Search engines can be limited to particular file types such as PDF files or MP3. One example is the Adobe PDF search (http://searchpdf.adobe.com).

See further in search service collections, e.g.:

Compare hit lists

Thumbshots.com has a useful service which compares the first hundred hits for different searches in a few search engines – Thumbshots Ranking (http://ranking.thumbshots.com).

The significance of the order of the search words at a search on Google is shown below. A reversal of the two search words produces different hit lists. Each marked dot in the two lines is a hit found in both hit lists. The lines between the marked dots show where the corresponding hit is found in the other hit list. Unmarked dots are unique hits for the hit list.

Fig. Comparison between ”boeing 747” and ”747 boeing” on Google

In the search above, barely 7 of the 60 hits are unique, i.e., the overlap is 88 per cent. Among the ten first hits the ranking corresponds fairly well, but further down in the hit lists the differences become bigger. Hit 1 is unique in the two searches, which is remarkable.

Fig. Search on the ”Invisible Web”on Google and Live (MSN).

The search engines have different ways of ranking the hits. Above you find a search on the “Invisible Web” on Google and Live (MSN). Only 42 per cent of the first sixty hits in respective hit list overlap between the two search engines.

Precision and recall

At a search there are two standards of how efficient a search or a search service is, recall and precision. In a given quantity of documents, a certain number of them are relevant to a specific query. But far from always these exact documents are retrieved.

Each search gives a number of retrieved documents, where some of them are relevant, i.e. the overlapping between relevant and retrieved documents in the figure above.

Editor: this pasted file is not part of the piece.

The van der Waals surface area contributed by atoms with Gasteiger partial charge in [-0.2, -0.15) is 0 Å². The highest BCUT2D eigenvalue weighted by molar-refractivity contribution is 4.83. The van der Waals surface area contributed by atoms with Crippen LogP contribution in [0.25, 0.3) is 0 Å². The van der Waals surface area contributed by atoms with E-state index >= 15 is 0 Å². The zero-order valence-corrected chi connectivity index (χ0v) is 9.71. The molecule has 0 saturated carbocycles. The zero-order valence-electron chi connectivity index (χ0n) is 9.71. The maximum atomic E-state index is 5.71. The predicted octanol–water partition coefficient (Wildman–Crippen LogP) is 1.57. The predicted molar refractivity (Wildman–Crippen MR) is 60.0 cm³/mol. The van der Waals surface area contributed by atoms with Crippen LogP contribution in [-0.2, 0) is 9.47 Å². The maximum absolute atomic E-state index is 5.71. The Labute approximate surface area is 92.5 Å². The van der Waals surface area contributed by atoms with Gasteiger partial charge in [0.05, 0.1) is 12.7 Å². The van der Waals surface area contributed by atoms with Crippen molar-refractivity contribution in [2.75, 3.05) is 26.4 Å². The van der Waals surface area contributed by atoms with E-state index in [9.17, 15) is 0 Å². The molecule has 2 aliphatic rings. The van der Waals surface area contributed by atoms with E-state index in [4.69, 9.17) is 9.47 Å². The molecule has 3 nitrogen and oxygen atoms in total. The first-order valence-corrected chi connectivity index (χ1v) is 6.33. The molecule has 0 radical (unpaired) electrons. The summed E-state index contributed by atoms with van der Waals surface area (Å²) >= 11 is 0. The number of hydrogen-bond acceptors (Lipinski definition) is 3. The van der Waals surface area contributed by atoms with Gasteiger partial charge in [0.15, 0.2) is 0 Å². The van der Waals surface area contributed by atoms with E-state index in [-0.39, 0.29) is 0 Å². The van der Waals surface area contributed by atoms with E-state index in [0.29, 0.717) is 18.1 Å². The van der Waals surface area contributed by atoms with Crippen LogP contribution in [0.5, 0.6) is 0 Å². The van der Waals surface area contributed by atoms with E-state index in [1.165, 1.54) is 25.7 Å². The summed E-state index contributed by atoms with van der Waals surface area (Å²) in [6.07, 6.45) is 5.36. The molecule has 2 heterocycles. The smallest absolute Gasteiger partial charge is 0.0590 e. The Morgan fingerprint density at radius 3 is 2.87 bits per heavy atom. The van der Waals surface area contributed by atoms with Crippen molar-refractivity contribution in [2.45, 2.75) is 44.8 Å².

Precision refers to the number of overlapping documents divided by the number of retrieved documents. The precision should preferably be high as the retrieved documents in this case contain few irrelevant documents.

Recall refers to the number of overlapping documents divided by the number of relevant documents. When the recall is high, a large number of the relevant documents have been retrieved.

Preferably both precision and recall should be high as the search engine then delivers practically only relevant hits and, at the same time, all the relevant hits in its index. But in practice, and to a certain extent, precision and recall cancel each other out. If the number of hits is increased at a search (higher recall), it means that the number of irrelevant hits also increases (lower precision).

Fig. Document quantity with relevant documents, retrieved documents and overlapping.

As a standard, recall is perhaps not entirely relevant for Web searches as most users only look at the first hits in the hit list. The fact that a search gives eleven thousand hits may not be interesting. On the contrary, it would probably stress us out as searchers if we knew that all the hits in the Google search were relevant to our search.

When searching on the Web, precision is so much more important, particularly for the first hits on the first pages of the hit list, the pages that one really looks at.